First a soldier guarding a hallowed war memorial was gunned down in Canada's capital. Then shots erupted in the halls of the country's Parliament minutes later.
The two shootings in Ottawa Wednesday left lawmakers barricaded inside offices and parts of the city on lockdown for hours as police searched for suspects.
Ottawa Police lifted the lockdown Wednesday night and said there was no longer a danger to the public.
But many questions remain about the shootings: Who was the gunman? Why did he open fire? And was he acting alone?
After five months of detention in North Korea, Jeffrey Fowle arrived home in Ohio early Wednesday for an emotional reunion with his family.
Stepping off the plane at Wright-Patterson Air Force Base and onto the tarmac, he was embraced by family members, including his three children.
"It's a good sign that the North Koreans released this man unconditionally," former U.S. Ambassador to the United Nations Bill Richardson told CNN's "New Day." "They usually demand a price."
Richardson has helped negotiate the release of prisoners in the past, including from North Korea.
Pyongyang's move is "a signal to the U.S. that says, 'All right, let's start talking,' " and perhaps restart nuclear negotiations, he said.
Facing anger from families of Flight 370 passengers, Malaysia's Prime Minister said Thursday his government will release its preliminary report on the plane's disappearance.
In a TV exclusive, Najib Razak told CNN the report will be available to the public next week.
"I have directed an internal investigation team of experts to look at the report, and there is a likelihood that next week we could release the report," Najib said. Later in the interview with CNN aviation correspondent Richard Quest, he gave a more definitive statement, saying the report will be released next week.
Najib also discussed why he is not yet officially declaring the flight - and the 239 people on board - lost.
The report has already been sent to the International Civil Aviation Organization (ICAO), the U.N. body for global aviation, but not made available to the public.
The ICAO told CNN about a safety recommendation in the report: Malaysia said the aviation world needs to look at real-time tracking of commercial aircraft. It's the same recommendation that was made after the Air France Flight 447 disaster in 2009.
Earlier Thursday, the partner of one of the passengers accused Malaysian authorities of seeming "to be choosing to treat us as if we are the enemy as opposed to an interested party in helping to solve this mystery."
"We need a fresh start here," Sarah Bajc, partner of passenger Philip Wood, said on CNN's "New Day."
"We've been sitting on opposite sides of the table. They have a briefing, they tell us what they know and we ask them questions. That's just kind of broken. I think we need to start from scratch and sit down and have a positive dialogue."
Families don't "necessarily believe" that the Malaysian authorities are "withholding any new information other than the facts that we've already asked for," she added.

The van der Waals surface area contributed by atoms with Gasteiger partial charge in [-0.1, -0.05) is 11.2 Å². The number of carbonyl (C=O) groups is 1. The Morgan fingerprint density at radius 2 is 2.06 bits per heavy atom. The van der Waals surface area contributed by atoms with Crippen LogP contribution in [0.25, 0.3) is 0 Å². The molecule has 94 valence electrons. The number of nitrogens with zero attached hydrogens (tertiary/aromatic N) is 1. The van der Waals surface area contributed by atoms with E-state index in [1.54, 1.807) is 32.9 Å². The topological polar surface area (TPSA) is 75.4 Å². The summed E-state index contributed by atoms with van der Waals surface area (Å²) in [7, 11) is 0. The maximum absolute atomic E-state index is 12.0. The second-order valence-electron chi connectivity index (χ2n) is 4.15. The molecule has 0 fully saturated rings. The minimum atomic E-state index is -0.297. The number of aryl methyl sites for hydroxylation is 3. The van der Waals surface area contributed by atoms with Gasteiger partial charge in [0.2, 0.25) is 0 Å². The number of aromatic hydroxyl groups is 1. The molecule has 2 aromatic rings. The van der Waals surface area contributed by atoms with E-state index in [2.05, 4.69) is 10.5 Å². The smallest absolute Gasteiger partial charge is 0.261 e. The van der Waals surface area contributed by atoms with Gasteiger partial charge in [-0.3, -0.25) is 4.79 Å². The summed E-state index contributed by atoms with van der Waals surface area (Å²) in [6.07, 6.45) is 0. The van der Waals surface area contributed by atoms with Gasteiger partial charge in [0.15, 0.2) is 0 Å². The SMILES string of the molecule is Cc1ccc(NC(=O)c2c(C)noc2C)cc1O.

A committee representing some of the Chinese families have posted 26 questions on the Chinese social media site Weibo.
Usually, such reports to the ICAO are public, Quest says.
"In most cases, the report is published because it's not a controversial document," he said. "It's a statement of facts - what happened. And if there are any controversial or difficult facts, they can be redacted."
Malaysia has insisted it has nothing to hide and is working to find answers.
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The first sign something was off was when the ground crew at Kahului Airport in Maui noticed a boy wandering the tarmac, dazed and confused.
The story he told officials was even more incredible.
The 16-year-old apparently hitched a ride from San Jose, California, to Maui, Hawaii, in the landing-gear wheel well of a Boeing 767, Hawaiian Airlines said Sunday.
"Our primary concern now is for the well-being of the boy, who is exceptionally lucky to have survived," the airline said.
He certainly is.
If his story pans out - and the FBI has been called in to investigate - he rode in the tiny cramped compartment for almost five hours, at altitudes that reached 38,000 feet, without oxygen and under subzero temperatures.
That has some experts questioning his story.
"It sounds really incredible," said aviation expert Jeff Wise. "Being in a wheel well is like all of a sudden being on top of Mount Everest."
Between the oxygen depletion and the cold, life expectancy "is measured in minutes," Wise said.
But some people have survived. A total of 105 people are known to have attempted to fly inside wheel wells on 94 flights, the FAA's Civil Aerospace Medical Institute says. Of those, 25 made it through, including a 9-year-old child - a survival rate of 24%. One of the flights went as high as 39,000 feet.
The conditions can put stowaways in a virtual "hibernative" state, the FAA says.
Someone could slip into unconsciousness so that the body cools and "the central nervous system is preserved," said CNN aviation expert Michael Kay. Also, he said, "there could be a situation where inside the bay is warmer than the external air temperature and you wouldn't get the instantaneous freezing of the skin."
Still, "for somebody to survive multiple hours with that lack of oxygen and that cold is just miraculous," airline analyst Peter Forman toldCNN affiliate KHON in Honolulu.
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